To answer that, you've got to learn to read like a writer. (Or, in this case, like an orator.) You can study these speeches that impress you to find the answer to that question and to improve your own speeches. Don't just listen to them and be impressed, but analyse them. Take them apart. What are the orators saying? How are they saying it? How can you do that in your own speeches? Here is a very simple example to illustrate what I mean.
In my church, we don't have a pastor who preaches every week. Instead, members of the church are asked to talk on various topics each week. This gives us a lot of practice giving speeches, but most of the speeches (or "talks", we call them) aren't very good. This is to be expected, because we're just ordinary people, and we haven't all studied how to be a good speaker.
However, twice a year, we have the opportunity to listen to the leaders of our church speak to us. These people travel the world, speaking to all the members of the church, and spend a lot of time learning how to be good speakers. Some of them are particularly powerful speakers that draw more than a usual amount of attention. I paid attention to how these people give their speeches to find out what I can do to make my talks more powerful when I'm asked to give one in church.
- They always look directly at the audience. They're not looking down at a piece of paper to remind them what to say. Obama has his teleprompter, but I don't have that, so in order to mimic this I need to memorize my talks beforehand.
- They always speak firmly and clearly, with a strong, loud voice. Some of the older speakers have trouble as their health deteriorates, but the best speakers are ones where you never have to wonder what they just said. Many of the ordinary church members mumble, or tend to slur their words together, especially if they're nervous. This takes away from the power of their message.
- They don't rush. They take their time. They pause frequently, and allow the audience time to absorb their words. It's easy to rush through what you have to say so you can get it over with quickly, but this prevents your audience from really understanding what you have to say.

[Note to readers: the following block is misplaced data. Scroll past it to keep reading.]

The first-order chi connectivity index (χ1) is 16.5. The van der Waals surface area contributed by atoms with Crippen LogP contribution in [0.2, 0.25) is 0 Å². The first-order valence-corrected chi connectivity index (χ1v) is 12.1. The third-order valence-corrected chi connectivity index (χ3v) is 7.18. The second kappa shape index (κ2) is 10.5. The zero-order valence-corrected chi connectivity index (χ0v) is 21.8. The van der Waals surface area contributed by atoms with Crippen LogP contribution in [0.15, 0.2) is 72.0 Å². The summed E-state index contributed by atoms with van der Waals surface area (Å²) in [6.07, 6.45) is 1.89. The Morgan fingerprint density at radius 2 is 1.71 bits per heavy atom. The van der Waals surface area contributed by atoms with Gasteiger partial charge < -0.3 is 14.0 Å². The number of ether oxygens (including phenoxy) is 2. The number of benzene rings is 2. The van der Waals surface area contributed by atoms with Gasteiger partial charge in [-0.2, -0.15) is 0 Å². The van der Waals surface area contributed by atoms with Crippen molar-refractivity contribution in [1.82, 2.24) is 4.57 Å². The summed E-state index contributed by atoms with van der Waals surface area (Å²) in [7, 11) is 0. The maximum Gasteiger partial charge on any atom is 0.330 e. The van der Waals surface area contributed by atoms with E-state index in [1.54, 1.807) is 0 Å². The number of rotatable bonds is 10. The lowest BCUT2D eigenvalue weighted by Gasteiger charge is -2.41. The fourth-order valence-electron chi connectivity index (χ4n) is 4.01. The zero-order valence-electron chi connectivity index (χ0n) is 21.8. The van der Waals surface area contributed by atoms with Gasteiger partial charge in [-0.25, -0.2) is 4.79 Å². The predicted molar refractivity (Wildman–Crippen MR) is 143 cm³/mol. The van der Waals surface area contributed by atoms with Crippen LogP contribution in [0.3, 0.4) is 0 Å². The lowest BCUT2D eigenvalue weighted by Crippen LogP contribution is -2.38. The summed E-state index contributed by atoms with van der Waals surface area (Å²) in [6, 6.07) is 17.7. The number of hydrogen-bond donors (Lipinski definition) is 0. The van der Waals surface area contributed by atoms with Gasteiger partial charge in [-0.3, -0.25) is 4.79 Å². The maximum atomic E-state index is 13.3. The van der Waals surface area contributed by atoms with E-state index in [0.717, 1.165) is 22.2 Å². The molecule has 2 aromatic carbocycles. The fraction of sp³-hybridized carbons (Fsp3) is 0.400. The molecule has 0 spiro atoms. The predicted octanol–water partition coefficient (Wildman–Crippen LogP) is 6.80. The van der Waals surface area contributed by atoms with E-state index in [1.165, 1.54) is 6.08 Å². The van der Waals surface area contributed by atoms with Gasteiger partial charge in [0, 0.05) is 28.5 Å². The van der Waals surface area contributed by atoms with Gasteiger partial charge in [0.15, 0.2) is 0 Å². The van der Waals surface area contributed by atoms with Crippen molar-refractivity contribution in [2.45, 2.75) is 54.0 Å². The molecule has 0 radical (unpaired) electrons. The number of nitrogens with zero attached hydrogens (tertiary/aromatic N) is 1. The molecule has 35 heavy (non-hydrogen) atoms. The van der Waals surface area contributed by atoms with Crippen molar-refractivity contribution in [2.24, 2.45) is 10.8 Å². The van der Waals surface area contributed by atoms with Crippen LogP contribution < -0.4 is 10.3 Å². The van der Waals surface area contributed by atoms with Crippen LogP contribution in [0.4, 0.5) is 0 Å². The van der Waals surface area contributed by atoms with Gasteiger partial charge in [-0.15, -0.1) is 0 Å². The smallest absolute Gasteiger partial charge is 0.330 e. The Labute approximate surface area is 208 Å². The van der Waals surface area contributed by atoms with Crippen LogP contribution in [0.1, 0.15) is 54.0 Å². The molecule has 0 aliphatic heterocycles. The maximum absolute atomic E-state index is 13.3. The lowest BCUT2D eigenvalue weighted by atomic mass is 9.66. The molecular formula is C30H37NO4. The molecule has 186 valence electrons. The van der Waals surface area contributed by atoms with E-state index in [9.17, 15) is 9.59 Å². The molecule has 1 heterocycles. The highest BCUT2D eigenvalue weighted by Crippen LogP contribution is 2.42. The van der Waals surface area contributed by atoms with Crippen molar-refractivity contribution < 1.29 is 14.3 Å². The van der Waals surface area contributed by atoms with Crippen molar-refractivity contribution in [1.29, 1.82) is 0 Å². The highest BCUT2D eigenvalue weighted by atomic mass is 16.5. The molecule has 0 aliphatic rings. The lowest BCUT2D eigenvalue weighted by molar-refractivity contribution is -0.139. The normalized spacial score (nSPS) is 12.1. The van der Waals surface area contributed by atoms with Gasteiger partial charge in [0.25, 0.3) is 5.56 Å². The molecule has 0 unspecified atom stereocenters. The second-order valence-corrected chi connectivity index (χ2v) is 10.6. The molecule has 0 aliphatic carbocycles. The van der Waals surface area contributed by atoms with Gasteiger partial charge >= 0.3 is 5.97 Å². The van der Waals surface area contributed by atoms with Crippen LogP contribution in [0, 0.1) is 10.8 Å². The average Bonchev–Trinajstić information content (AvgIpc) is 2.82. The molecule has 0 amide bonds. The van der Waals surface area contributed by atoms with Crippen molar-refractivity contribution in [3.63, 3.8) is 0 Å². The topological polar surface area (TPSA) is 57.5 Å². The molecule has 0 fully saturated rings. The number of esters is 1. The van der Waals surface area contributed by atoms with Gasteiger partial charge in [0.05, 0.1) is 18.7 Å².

- They get straight to the point. Most of the talks at an ordinary church service begin with "Hello, my name is XYZ, and I was asked to give this talk..." Half of them ramble on past that point, saying things like "I don't want to give a talk but I will anyway", and even when they do get around to actually talking they'll begin with something trite or overdone, like "the dictionary definition of TOPIC is...". None of the conference speakers do that. They assume you know their name (because it's written on the program) and that you want to hear what they have to say. They just jump right into their topic, usually opening with a story or other engaging remark.
As far as content, since I'm using religious material, I'm not sure how much of it will be applicable to you. But you'll notice that the very best speakers don't just cover the basics. They assume you have a basic understanding of the subject material and go beyond that, to expound on something new or even just to reiterate what you already knew in a new and different way. And you'd be surprised how much of a difference taking the steps I outlined above would make. Even if the speech you're delivering isn't earth-shattering-ly awesome, delivering it in a confident, persuasive manner will make a world of difference.
Like I said, this is basic stuff. I can't help you with the more complex stuff. To do that, you'll have to do what I said in the first paragraph: read like an orator.